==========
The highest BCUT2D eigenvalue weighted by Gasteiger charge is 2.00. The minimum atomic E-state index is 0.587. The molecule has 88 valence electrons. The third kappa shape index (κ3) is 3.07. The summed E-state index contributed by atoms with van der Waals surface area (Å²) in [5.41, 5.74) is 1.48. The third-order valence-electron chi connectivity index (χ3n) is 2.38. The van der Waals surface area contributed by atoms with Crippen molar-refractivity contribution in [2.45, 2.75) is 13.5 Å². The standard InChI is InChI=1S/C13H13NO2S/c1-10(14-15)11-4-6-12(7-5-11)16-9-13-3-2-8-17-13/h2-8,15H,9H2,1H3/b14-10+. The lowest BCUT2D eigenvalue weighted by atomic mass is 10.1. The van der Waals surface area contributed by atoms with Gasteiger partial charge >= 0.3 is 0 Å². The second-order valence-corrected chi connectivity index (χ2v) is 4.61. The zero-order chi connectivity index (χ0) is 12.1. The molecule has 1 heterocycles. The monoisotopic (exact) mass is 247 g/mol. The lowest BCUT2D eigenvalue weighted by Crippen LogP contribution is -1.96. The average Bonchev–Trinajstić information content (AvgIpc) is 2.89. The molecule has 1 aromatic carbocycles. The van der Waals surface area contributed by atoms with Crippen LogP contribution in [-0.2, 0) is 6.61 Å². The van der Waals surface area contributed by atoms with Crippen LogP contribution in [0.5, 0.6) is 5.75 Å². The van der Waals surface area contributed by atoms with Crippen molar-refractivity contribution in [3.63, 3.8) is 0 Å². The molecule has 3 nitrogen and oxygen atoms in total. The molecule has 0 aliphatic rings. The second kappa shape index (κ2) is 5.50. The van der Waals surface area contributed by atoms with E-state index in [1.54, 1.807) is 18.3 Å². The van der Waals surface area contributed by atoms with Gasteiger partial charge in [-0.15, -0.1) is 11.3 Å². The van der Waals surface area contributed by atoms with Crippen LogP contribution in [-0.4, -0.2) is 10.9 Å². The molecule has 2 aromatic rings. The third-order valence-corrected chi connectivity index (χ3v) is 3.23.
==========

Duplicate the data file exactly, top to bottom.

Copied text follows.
The highest BCUT2D eigenvalue weighted by Gasteiger charge is 2.00. The minimum atomic E-state index is 0.587. The molecule has 88 valence electrons. The third kappa shape index (κ3) is 3.07. The summed E-state index contributed by atoms with van der Waals surface area (Å²) in [5.41, 5.74) is 1.48. The third-order valence-electron chi connectivity index (χ3n) is 2.38. The van der Waals surface area contributed by atoms with Crippen molar-refractivity contribution in [2.45, 2.75) is 13.5 Å². The standard InChI is InChI=1S/C13H13NO2S/c1-10(14-15)11-4-6-12(7-5-11)16-9-13-3-2-8-17-13/h2-8,15H,9H2,1H3/b14-10+. The lowest BCUT2D eigenvalue weighted by atomic mass is 10.1. The van der Waals surface area contributed by atoms with Gasteiger partial charge >= 0.3 is 0 Å². The second-order valence-corrected chi connectivity index (χ2v) is 4.61. The zero-order chi connectivity index (χ0) is 12.1. The molecule has 1 heterocycles. The monoisotopic (exact) mass is 247 g/mol. The lowest BCUT2D eigenvalue weighted by Crippen LogP contribution is -1.96. The average Bonchev–Trinajstić information content (AvgIpc) is 2.89. The molecule has 1 aromatic carbocycles. The van der Waals surface area contributed by atoms with Crippen LogP contribution in [-0.2, 0) is 6.61 Å². The van der Waals surface area contributed by atoms with Crippen LogP contribution in [0.5, 0.6) is 5.75 Å². The van der Waals surface area contributed by atoms with Crippen molar-refractivity contribution in [3.63, 3.8) is 0 Å². The molecule has 3 nitrogen and oxygen atoms in total. The molecule has 0 aliphatic rings. The second kappa shape index (κ2) is 5.50. The van der Waals surface area contributed by atoms with E-state index in [1.54, 1.807) is 18.3 Å². The van der Waals surface area contributed by atoms with Gasteiger partial charge in [-0.15, -0.1) is 11.3 Å². The van der Waals surface area contributed by atoms with Crippen LogP contribution in [-0.4, -0.2) is 10.9 Å². The molecule has 2 aromatic rings. The third-order valence-corrected chi connectivity index (χ3v) is 3.23.